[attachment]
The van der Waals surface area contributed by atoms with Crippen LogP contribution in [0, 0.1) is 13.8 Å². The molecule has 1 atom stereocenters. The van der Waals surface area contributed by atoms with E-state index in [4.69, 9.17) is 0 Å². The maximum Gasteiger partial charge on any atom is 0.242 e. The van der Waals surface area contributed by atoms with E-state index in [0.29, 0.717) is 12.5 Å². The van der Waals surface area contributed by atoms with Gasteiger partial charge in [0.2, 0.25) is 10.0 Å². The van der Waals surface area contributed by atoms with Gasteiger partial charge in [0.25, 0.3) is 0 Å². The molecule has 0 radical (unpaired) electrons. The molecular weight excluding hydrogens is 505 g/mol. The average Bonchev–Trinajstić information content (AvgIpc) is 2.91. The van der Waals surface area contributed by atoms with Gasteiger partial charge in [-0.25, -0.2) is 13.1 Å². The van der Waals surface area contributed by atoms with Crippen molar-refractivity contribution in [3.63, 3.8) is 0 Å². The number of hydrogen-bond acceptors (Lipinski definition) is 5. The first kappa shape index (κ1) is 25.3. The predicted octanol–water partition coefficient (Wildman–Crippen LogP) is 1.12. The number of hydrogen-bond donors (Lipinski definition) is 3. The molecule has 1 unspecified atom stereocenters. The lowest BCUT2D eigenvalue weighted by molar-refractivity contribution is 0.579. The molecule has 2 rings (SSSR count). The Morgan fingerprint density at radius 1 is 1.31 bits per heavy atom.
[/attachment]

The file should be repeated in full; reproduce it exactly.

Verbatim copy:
The van der Waals surface area contributed by atoms with Crippen LogP contribution in [0, 0.1) is 13.8 Å². The molecule has 1 atom stereocenters. The van der Waals surface area contributed by atoms with E-state index in [4.69, 9.17) is 0 Å². The maximum Gasteiger partial charge on any atom is 0.242 e. The van der Waals surface area contributed by atoms with E-state index in [0.29, 0.717) is 12.5 Å². The van der Waals surface area contributed by atoms with Gasteiger partial charge in [0.2, 0.25) is 10.0 Å². The van der Waals surface area contributed by atoms with Gasteiger partial charge in [0.25, 0.3) is 0 Å². The molecule has 0 radical (unpaired) electrons. The molecular weight excluding hydrogens is 505 g/mol. The average Bonchev–Trinajstić information content (AvgIpc) is 2.91. The van der Waals surface area contributed by atoms with Gasteiger partial charge in [-0.25, -0.2) is 13.1 Å². The van der Waals surface area contributed by atoms with Crippen molar-refractivity contribution in [3.63, 3.8) is 0 Å². The number of hydrogen-bond acceptors (Lipinski definition) is 5. The first kappa shape index (κ1) is 25.3. The predicted octanol–water partition coefficient (Wildman–Crippen LogP) is 1.12. The number of hydrogen-bond donors (Lipinski definition) is 3. The molecule has 1 unspecified atom stereocenters. The lowest BCUT2D eigenvalue weighted by molar-refractivity contribution is 0.579. The molecule has 2 rings (SSSR count). The Morgan fingerprint density at radius 1 is 1.31 bits per heavy atom.